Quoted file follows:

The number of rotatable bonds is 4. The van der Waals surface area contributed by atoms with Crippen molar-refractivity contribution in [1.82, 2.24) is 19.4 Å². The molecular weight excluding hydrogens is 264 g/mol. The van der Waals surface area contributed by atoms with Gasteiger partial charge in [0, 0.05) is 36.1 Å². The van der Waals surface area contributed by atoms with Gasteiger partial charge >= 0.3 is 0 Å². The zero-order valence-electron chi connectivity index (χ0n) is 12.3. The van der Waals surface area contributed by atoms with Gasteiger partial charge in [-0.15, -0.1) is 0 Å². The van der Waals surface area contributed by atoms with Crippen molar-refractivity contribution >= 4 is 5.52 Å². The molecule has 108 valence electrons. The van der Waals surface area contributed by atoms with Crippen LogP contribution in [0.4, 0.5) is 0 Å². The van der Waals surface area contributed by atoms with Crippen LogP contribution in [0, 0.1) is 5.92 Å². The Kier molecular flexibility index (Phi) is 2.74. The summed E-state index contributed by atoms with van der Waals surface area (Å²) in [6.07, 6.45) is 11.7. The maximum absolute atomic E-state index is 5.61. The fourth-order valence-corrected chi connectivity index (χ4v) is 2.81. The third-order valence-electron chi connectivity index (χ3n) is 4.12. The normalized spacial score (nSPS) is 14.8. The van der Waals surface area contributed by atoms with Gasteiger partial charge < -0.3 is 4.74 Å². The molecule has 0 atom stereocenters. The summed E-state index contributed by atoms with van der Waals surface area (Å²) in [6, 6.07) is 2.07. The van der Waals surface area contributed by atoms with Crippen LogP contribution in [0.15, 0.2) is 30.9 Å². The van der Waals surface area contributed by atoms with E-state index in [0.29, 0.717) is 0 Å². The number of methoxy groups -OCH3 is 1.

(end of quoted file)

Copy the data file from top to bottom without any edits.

The number of rotatable bonds is 4. The van der Waals surface area contributed by atoms with Crippen molar-refractivity contribution in [1.82, 2.24) is 19.4 Å². The molecular weight excluding hydrogens is 264 g/mol. The van der Waals surface area contributed by atoms with Gasteiger partial charge in [0, 0.05) is 36.1 Å². The van der Waals surface area contributed by atoms with Gasteiger partial charge >= 0.3 is 0 Å². The zero-order valence-electron chi connectivity index (χ0n) is 12.3. The van der Waals surface area contributed by atoms with Gasteiger partial charge in [-0.15, -0.1) is 0 Å². The van der Waals surface area contributed by atoms with Crippen molar-refractivity contribution >= 4 is 5.52 Å². The molecule has 108 valence electrons. The van der Waals surface area contributed by atoms with Crippen LogP contribution in [0.4, 0.5) is 0 Å². The van der Waals surface area contributed by atoms with Crippen LogP contribution in [0, 0.1) is 5.92 Å². The Kier molecular flexibility index (Phi) is 2.74. The summed E-state index contributed by atoms with van der Waals surface area (Å²) in [6.07, 6.45) is 11.7. The maximum absolute atomic E-state index is 5.61. The fourth-order valence-corrected chi connectivity index (χ4v) is 2.81. The third-order valence-electron chi connectivity index (χ3n) is 4.12. The normalized spacial score (nSPS) is 14.8. The van der Waals surface area contributed by atoms with Gasteiger partial charge < -0.3 is 4.74 Å². The molecule has 0 atom stereocenters. The summed E-state index contributed by atoms with van der Waals surface area (Å²) in [6, 6.07) is 2.07. The van der Waals surface area contributed by atoms with Crippen LogP contribution in [0.15, 0.2) is 30.9 Å². The van der Waals surface area contributed by atoms with E-state index in [0.29, 0.717) is 0 Å². The number of methoxy groups -OCH3 is 1.